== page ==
30. If you’re not paying attention, you’d be surprised how many things would grind to a halt without the unpaid labor of women, including stay-at-home moms.
31. If most women today take some amount of time away from a job when they have a baby and most women head back to work at some point later, it shouldn’t be so scary to have a “gap” on a resume. But it totally is.
32. Even if you think you’ won’t end up doing more chores because your job is supposed to be daytime parenting and your spouse’s job is what it is and everything else should remain the same, you will and it doesn’t.
33. The primary caregiver is stressed. The primary breadwinner is stressed. Try to hold hands and walk across the bridge to each other’s island now and again.
34. I never felt like it was his money. It was always our money. Just not my money.
35. Laundry used to be this kind of romantic thing we did together. There was nothing about laundry in our wedding vows. Yet hours have been lost sorting socks. Hours, people.
36. We are not all Mary Poppins.
37. The ones who look like Mary Poppins—which by the way, is the best movie I’ve ever watched with my kids—also sometimes cry to themselves while their husbands sleep by their side.
38. It’s hard. It’s lonely. It’s freaking amazing.
39. If you never tell another stay-at-home parent that you’re struggling, they won’t tell you either and you’ll both think everyone else has it all together all the time and you’re a big mess.
40. Staying at home can be made to seem just as romantic as working. And just as unromantic.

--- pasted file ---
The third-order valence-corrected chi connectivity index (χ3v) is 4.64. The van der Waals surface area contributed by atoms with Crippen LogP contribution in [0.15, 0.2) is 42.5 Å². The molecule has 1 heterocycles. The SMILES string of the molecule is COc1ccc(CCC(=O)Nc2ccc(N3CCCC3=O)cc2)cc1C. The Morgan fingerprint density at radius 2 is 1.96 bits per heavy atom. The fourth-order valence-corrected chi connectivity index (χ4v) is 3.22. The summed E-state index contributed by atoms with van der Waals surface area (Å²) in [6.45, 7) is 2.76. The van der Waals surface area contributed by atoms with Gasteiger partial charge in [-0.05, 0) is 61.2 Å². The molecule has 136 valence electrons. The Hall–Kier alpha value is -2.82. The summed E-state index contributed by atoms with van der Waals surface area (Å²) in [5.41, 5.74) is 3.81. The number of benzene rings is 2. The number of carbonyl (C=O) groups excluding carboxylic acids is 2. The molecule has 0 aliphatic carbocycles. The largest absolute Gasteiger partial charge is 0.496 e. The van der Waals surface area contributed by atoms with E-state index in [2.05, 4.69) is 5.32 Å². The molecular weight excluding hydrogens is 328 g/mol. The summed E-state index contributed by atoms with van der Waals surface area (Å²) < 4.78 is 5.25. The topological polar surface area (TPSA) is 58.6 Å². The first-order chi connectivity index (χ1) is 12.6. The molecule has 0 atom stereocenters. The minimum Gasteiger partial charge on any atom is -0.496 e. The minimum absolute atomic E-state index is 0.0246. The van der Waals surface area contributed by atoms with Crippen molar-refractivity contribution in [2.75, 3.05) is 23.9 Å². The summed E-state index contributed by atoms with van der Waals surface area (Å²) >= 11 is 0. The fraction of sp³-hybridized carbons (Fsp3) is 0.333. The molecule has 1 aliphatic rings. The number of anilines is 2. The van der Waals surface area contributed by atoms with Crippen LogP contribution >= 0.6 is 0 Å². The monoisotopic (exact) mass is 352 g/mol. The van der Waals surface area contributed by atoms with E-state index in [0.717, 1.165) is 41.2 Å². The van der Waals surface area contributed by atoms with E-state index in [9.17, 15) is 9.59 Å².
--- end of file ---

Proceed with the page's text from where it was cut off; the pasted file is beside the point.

41. You do not need to work harder on tummy time because your kid had better be ahead of the curve if you’re home with them every day.
42. To stay-at-home, you don’t have to be the sort of parent that gets down on the floor and plays with your kids all day. If they lay on a blanket and watch you fold the aforementioned laundry or help unload the dishwasher, they’re good. Kids who help with errands and chores are happy kids. You don’t even have to do Gymboree.
43. It’s ok to drink in the afternoon if you invite another mom and call it a playdate.
44. I am a whole person. I am not my kid. I don’t take my identity from being a mom and it doesn’t take my identity from me. At least not forever.
45. Everything is half done all the time and you have to let it go. If you have a daughter and she’s old enough ask her to sing you the song. She’ll be happy to oblige.
46. I’m really glad I did it and I’m really glad I’m done.
What do you think? Any stay-at-home mom thoughts to share?